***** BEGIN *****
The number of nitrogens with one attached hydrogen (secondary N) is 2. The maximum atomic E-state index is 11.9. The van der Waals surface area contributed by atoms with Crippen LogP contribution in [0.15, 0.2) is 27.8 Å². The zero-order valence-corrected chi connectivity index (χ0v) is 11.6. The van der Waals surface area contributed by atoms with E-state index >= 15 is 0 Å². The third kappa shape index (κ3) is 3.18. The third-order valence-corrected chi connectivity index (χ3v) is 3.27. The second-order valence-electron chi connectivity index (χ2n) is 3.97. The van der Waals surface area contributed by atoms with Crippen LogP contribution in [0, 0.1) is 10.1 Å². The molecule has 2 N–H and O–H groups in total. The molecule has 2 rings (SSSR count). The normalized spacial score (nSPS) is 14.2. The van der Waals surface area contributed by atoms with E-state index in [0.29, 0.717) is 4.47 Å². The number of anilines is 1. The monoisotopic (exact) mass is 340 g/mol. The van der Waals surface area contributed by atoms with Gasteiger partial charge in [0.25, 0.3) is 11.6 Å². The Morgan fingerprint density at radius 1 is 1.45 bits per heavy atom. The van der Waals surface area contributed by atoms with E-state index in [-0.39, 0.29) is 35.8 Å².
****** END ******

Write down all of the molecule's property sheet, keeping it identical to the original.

The number of nitrogens with one attached hydrogen (secondary N) is 2. The maximum atomic E-state index is 11.9. The van der Waals surface area contributed by atoms with Crippen LogP contribution in [0.15, 0.2) is 27.8 Å². The zero-order valence-corrected chi connectivity index (χ0v) is 11.6. The van der Waals surface area contributed by atoms with E-state index >= 15 is 0 Å². The third kappa shape index (κ3) is 3.18. The third-order valence-corrected chi connectivity index (χ3v) is 3.27. The second-order valence-electron chi connectivity index (χ2n) is 3.97. The van der Waals surface area contributed by atoms with Crippen LogP contribution in [0, 0.1) is 10.1 Å². The molecule has 2 N–H and O–H groups in total. The molecule has 2 rings (SSSR count). The normalized spacial score (nSPS) is 14.2. The van der Waals surface area contributed by atoms with E-state index in [0.29, 0.717) is 4.47 Å². The number of anilines is 1. The monoisotopic (exact) mass is 340 g/mol. The van der Waals surface area contributed by atoms with Gasteiger partial charge in [0.25, 0.3) is 11.6 Å². The Morgan fingerprint density at radius 1 is 1.45 bits per heavy atom. The van der Waals surface area contributed by atoms with E-state index in [-0.39, 0.29) is 35.8 Å².